Tmc NE'1".rIE WOODWABD.
E. D. M1Ch41a:n". Aplil 80, 18t1.)
The maritime lien fordamaillS arising from takes preoee1ence of the ue. .,forseaman's wages. accruing prior to the cOllision. The John G. Stevens, 40 FeeL Rep. ud The E·. H. Stanwood, 49 Fed. Rep. 577, followed.
In ·Admiralty. On petitions for distribution' of proceeds of sale of the sbhooner Nettie Woodward.· . Statement by SWAN, District Judge: The questions in this case arise upon petitions for distribution of the proceeds of sale of the schooner Nettie Woodward, which was condemI?-ed and sold under. the process and order of this court at the suit of the original libelant. . The proceeds in the registry of the court are insufficient.OO1>8:Y the decree against the vessel. The Western Transit Company holds a . decree for damages resulting to its steamer Commodore from a collision in the St. Clair river, for which the Was adjudged solely iri· fault, and asks· that its decree may be declared a lien upon the proceeds of sale paramount to those of the interVenOla, who are the master and crew of the schooner, and in whose favor decrees for wages accruing prior to the collision have been entered. The master aiidseamen unite in a petition praying· priority of payment of their decrees over that for the damages caused by the collision. The Nettie Woodward is a Canadian vessel, and, under the laws of the dominion of Canada, the mast'er is given a lien for wages co-ordinate with tlt·atofthecrew. W;E:Leonard, for claimant Phillip Cross. (Jajnfield, for We!ltern Transit Co.
Se) ahly·andexhaustivelyre'vie.wed in the opini6n of Mr. Justice BLATCHFORD in: '1fheJORJ",G·. SteV/ffl8 and RiB. ehrier,4.0 Fed. Rep. 331, and later
SWAN, :District Judge·. The authorities lipon the subject have ·been
in that of Judge JENKINS in the court ofappealsfor the seventh circuit in the case of The F. H. Stanwood, 49 Fed. Rep. 577, that nothing remains to be said upon it. With their reasoning and conclusions I fully concur. In accordance therewith, the order upon these petitions will be that the decree of the Western Transit Company for damages suffered by the collision be first paid out of the fund in the registry before payment of the decrees in favor of the interveners. The costs taxed in favor of the original libelant are secured by the stipulation filed, and are coverable from the stipulators, and for these execution will issue if necessary. In view of the nationality of the crew and the vessel, the rule applied works no injustice, since it gives the seamen's claims the same relative rank, as against that for the collision, as ia accorded by the settled principles of the English admiralty courts.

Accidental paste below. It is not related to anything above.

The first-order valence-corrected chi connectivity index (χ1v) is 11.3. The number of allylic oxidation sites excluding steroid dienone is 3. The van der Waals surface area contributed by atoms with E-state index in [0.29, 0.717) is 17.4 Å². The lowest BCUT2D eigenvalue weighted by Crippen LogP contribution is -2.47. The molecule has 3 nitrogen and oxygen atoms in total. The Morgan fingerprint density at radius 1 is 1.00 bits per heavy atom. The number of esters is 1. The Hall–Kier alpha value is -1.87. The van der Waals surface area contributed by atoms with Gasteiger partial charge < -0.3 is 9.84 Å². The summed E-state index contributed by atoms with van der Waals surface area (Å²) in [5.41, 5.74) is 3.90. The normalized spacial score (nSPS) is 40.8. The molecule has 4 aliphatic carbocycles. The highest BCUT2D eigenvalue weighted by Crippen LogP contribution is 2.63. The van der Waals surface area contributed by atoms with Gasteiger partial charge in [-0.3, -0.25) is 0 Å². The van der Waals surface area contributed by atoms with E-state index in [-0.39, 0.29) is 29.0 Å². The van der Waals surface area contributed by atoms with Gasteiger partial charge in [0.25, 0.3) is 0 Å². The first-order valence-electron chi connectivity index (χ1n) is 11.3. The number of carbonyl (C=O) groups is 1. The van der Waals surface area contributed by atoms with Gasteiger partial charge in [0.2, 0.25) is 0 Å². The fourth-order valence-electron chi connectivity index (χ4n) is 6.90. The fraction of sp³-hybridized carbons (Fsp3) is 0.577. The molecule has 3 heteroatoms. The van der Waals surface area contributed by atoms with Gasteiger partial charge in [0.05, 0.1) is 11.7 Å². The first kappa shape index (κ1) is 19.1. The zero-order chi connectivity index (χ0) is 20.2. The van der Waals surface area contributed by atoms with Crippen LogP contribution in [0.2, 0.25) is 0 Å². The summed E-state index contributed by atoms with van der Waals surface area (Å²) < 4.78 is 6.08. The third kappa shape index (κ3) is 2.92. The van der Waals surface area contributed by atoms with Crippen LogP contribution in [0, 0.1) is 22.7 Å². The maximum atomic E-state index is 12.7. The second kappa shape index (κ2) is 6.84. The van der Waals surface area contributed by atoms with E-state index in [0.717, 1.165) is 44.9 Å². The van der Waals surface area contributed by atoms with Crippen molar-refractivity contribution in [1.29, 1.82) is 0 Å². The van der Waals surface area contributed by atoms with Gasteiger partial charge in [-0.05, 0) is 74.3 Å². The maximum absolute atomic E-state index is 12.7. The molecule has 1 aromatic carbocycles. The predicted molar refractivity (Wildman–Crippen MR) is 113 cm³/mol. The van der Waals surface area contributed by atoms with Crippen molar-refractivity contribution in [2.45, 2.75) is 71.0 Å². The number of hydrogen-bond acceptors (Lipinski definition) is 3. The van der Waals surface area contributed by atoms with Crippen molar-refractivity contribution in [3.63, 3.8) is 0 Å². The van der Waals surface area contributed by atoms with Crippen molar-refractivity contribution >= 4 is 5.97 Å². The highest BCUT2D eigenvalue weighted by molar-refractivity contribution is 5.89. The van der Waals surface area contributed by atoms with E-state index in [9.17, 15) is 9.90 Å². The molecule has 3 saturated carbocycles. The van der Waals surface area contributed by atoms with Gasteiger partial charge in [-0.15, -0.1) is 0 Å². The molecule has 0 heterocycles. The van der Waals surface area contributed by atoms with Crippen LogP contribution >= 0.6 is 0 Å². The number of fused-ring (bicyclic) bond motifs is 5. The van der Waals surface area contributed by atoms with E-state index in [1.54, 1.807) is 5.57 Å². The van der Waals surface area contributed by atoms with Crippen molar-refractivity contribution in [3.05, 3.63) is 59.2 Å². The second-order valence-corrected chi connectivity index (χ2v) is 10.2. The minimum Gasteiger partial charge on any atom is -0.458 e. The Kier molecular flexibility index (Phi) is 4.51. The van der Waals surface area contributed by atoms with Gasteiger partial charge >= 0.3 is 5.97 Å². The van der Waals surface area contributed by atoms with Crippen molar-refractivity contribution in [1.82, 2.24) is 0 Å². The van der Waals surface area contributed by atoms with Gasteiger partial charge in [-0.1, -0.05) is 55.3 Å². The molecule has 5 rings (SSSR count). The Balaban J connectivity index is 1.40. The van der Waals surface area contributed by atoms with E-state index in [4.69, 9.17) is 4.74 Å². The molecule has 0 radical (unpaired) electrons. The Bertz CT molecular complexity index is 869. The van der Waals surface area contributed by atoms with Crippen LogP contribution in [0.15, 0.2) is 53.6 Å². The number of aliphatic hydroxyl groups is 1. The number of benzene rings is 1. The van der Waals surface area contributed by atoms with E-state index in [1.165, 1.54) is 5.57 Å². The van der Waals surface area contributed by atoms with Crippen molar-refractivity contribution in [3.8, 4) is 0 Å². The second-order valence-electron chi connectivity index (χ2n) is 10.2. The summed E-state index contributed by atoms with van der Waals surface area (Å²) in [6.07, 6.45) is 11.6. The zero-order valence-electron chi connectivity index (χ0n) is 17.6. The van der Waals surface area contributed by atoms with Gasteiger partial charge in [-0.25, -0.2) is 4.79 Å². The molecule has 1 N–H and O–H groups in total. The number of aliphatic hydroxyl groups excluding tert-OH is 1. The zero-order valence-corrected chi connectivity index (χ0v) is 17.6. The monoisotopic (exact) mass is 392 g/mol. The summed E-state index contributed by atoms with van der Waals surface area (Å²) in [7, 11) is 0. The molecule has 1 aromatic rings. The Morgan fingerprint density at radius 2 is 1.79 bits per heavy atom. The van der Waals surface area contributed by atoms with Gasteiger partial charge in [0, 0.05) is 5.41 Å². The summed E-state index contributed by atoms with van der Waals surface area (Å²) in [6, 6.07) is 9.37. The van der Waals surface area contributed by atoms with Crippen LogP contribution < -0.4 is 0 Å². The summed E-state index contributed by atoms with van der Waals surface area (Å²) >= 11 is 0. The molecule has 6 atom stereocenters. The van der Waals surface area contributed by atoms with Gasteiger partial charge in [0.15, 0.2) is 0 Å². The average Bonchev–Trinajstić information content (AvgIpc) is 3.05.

Court, E. :D. New Yorh. June 98, 188L)
It is not negligence to allow the between-deck besms of a vessel to remaln uncovered with a Dermanent deck, and to use them as a plsce for the temporarystorage of loose planks; and a longshoreman; who unnecessarily, and with fair notice, attempts to walk over such loose planks while executing an ord e1" of the stevedore, cannot recover against the ship for an injury occasioned
In Admiralty, , Libel in rem for personal injuries. Dismissed. This was a suit in admiralty in rem, brought in the district court. That court dismissed the libel, and the libelant appealed to this court. (1 Fed. Rep. 89.) This court found the following facts:
"The Hadje was an ocean steamer, about 200 feet in length, and built With two decks. The upper or main deck was close-laid and caulked. The other deck consiste(i of transverse beams, which, at the time of the accident hereinafter mentioned, were from 7 to 10 feet apart, and of various dimensions. These beams were about 10 feet above the bottom of the hold, and 7, feet below the main deck. On these beams loose planks were sometimes laid for the purpose of separating different classes of cargo, and relieving the. lower tiers of cargo from undue pressure.. For about 'three years before December, 1877, the Hadje had been engaged in trade between Montreal and the West Indies. Early in December, 1877, she came to New York, to run upon a different route, and in preparing for that route went to a ship-yard, where extra transverse beams were fitted in her. 'fhese extra beams were of wood, and in putting them in all the loose planks in the vessel Were thrown into the lower hold. On th!,! 7th of December, 1877, therepairs being completed, the master of the Hadjeordered the planks to be taken from the hold, and. placed on the deck beams, to make room for the cargo in the hold. . Aft of the coal-bunker the planks were laid on the between-deck beams, with a view to separating the cargo carried in the between-decks from the cargo carried in the hold. Forward of the coal-bunker no cargo was to be carried in the between-decks. and the planks were, put on the beams merely to get them out of the way. Most of the planks were Quebec deals. All the Quebec deals were of a uniform length of 12feet, though there were some other planks mixed with them of different len.gths. The arrangement of the between-decks of the Hadje, from the main hatch forward, was' as shown in the accompanying diagram.
<: ,.. ::a:
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H, H, and X, X, were beams running across the vessel, each 2 feet wide. They were on the same level with the other between-deck beams. A stringer of iron, G, G, I foot 9 inches wide in parts, atill 2 feet Wide in other parts.